If I were in the market for a convertible bag I'd seriously look at the TB and the BR. Though, I must say I find the features, cheaper price and better warranty of the BR appealing.
July 18, 2011 | Unregistered CommenterTill
First, all 1050D Ballistic Nylon is actually a double weave so the weight of the bag would be similar as if it were a 2100D Ballistic Nylon.

You wrote: "I think some solutions are just so well thought out, and not patented, thus several companies use them and one would be well-advised to learn from them, if one is interested in making one's products more competitive."

But that's the opposite of Tom Bihn's philosophy. He has said many times he is not trying to copy anyone else but find his own niche markets. He wants to fill the void.

It's just possible that the people who buy the Tri-star aren't interested in detachable backpack straps and pass thrus. You suggested that a pass through would make sense if someone was traveling with a full sized suitcase and a Tri-Star. Well, the first thing you read on the Tri-star web page is: "Ideal carry-on travel bag for one bag or light travel". It's designed for the light traveler in mind. (And considering this is a light travel website, we won't even discuss full sized checked bags.)

Tom Bihn is not interested in mass producing his bags or becoming a major competitor to B & R or Tumi. He is filling a specific niche and wants to continue manufacturing his bags in his small factory in Seattle. I doubt B & R or Tumi is worried about competition from Tom Bihn and he's fine with that.

Lastly, as a proud American, I'd rather give my money to a quality U.S. company making their product in America rather than to a company who jobs its manufacturing out to some country halfway around the world.
July 18, 2011 | Unregistered CommenterFrank II--Editor
My only wonder about the Tri-star is the size/volume compared to a chief competitor: Air Boss.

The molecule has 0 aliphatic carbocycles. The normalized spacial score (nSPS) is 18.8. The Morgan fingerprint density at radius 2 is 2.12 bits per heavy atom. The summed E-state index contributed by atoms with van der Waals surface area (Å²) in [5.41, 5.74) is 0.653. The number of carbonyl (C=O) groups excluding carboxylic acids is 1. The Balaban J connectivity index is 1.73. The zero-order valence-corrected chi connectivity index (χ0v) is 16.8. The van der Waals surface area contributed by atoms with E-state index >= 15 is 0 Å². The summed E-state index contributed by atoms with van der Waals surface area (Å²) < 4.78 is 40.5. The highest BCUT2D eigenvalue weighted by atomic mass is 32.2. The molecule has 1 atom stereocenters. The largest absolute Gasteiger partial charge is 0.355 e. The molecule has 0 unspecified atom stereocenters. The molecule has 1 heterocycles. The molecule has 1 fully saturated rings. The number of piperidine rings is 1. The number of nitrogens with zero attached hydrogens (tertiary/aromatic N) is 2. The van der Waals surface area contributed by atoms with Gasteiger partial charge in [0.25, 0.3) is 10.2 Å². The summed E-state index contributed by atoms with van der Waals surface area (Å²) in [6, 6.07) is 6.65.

To me both bags appear to function equally well, with the main difference being slightly more space/size/volume of Air Boss versus more utility from Tri-star shoulder straps.

And the size difference isn't even a bad thing. It is a trade. Advantages to different sizes could be listed. In theory the Tri-star can fit into smaller spaces.

My wonder is from considering the old idea of "measure twice, cut once" or "taste as you go". If you screw up and the Air Boss is too big, you can under-pack it to fit where a Tri-star can. But you can never make a Tri-star as big as an Air Boss. This loss of flexibility concerns me when considering a bag.

Frank: Have you ever thought about this flexibility difference? Maybe you've chosen a slightly bigger bag over the Tri-star before, or maybe you've never noticed the difference...
July 18, 2011 | Unregistered Commenterogo
One big difference between the two bags is that the Tri-star has backpack straps. The Air Boss doesn't.
The two are made of different material but that's really more preference than anything else.While I don't own an Air Boss, I've only heard good things about it.

I have numerous bags of different sizes, weights and functionality. I fit the bag to the trip.
July 18, 2011 | Unregistered CommenterFrank II--Editor
Between my wife and I we own four carry-on size bags, one wheeled, 3 not. All are different, so we can pick the right bag(s) for the trip.

Both the Air Boss and Tri-Star are great bags, but they serve different needs.
July 18, 2011 | Unregistered CommenterRobert
Do you really need the packing cubes with the Tri-Star? I know TB carries a set of cubes just for this bag and I'm sure the company is happy that you mentioned them. Still, for me, one of the biggest appeals of three compartment bags is that you don't need any extras, especially when there are tie down straps inside. The Tri-Star is plenty heavy for it's size as it is. Is there a real benefit to having the extra 300 grams for cubes?
July 19, 2011 | Unregistered CommenterKalle
The way one packs, whether it be packing cubes, bundle packing, ziploc bags or nothing at all is strictly a personal preference.

You're right, with a three compartment bag, it is easy to go without anything. I included the packing cubes in the review because they were sent to me and I wanted to show what was available. And...that's how I pack so it comes naturally to me to use packing cubes.

For those who like packing cubes and have some from other manufacturers....you can make them fit. I've used Eagle Creek cubes in the Tri-star before the ones from Tom Bihn were sent. You push a corner in here, you push a corner in there, it works.